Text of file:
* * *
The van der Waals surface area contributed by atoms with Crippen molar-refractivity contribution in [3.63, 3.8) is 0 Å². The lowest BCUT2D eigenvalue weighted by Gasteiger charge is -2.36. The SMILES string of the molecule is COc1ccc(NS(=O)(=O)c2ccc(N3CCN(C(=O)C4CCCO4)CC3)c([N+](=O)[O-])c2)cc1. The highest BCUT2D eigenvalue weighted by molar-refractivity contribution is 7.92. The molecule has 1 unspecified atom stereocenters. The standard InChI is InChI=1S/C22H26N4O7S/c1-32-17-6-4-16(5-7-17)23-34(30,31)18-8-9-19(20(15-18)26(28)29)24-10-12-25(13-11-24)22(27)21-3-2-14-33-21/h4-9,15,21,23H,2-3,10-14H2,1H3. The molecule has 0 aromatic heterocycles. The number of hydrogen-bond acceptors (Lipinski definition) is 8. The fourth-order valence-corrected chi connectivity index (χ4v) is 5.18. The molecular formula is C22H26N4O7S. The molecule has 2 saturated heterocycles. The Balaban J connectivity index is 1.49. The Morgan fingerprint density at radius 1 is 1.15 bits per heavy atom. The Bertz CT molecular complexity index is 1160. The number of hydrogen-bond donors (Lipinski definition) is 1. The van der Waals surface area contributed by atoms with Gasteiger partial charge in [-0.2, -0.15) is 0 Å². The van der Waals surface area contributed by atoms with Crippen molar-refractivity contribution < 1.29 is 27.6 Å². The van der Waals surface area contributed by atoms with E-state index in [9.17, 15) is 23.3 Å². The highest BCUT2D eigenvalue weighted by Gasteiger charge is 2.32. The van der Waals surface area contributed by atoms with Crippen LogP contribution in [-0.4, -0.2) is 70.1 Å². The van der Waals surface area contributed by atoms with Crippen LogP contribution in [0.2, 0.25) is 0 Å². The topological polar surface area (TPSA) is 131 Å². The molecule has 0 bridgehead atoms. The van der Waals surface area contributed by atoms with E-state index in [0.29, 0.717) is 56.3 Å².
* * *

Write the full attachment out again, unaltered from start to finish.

The van der Waals surface area contributed by atoms with Crippen molar-refractivity contribution in [3.63, 3.8) is 0 Å². The lowest BCUT2D eigenvalue weighted by Gasteiger charge is -2.36. The SMILES string of the molecule is COc1ccc(NS(=O)(=O)c2ccc(N3CCN(C(=O)C4CCCO4)CC3)c([N+](=O)[O-])c2)cc1. The highest BCUT2D eigenvalue weighted by molar-refractivity contribution is 7.92. The molecule has 1 unspecified atom stereocenters. The standard InChI is InChI=1S/C22H26N4O7S/c1-32-17-6-4-16(5-7-17)23-34(30,31)18-8-9-19(20(15-18)26(28)29)24-10-12-25(13-11-24)22(27)21-3-2-14-33-21/h4-9,15,21,23H,2-3,10-14H2,1H3. The molecule has 0 aromatic heterocycles. The number of hydrogen-bond acceptors (Lipinski definition) is 8. The fourth-order valence-corrected chi connectivity index (χ4v) is 5.18. The molecular formula is C22H26N4O7S. The molecule has 2 saturated heterocycles. The Balaban J connectivity index is 1.49. The Morgan fingerprint density at radius 1 is 1.15 bits per heavy atom. The Bertz CT molecular complexity index is 1160. The number of hydrogen-bond donors (Lipinski definition) is 1. The van der Waals surface area contributed by atoms with Gasteiger partial charge in [-0.2, -0.15) is 0 Å². The van der Waals surface area contributed by atoms with Crippen molar-refractivity contribution < 1.29 is 27.6 Å². The van der Waals surface area contributed by atoms with E-state index in [9.17, 15) is 23.3 Å². The highest BCUT2D eigenvalue weighted by Gasteiger charge is 2.32. The van der Waals surface area contributed by atoms with Crippen LogP contribution in [-0.4, -0.2) is 70.1 Å². The van der Waals surface area contributed by atoms with Crippen LogP contribution in [0.2, 0.25) is 0 Å². The topological polar surface area (TPSA) is 131 Å². The molecule has 0 bridgehead atoms. The van der Waals surface area contributed by atoms with E-state index in [0.29, 0.717) is 56.3 Å².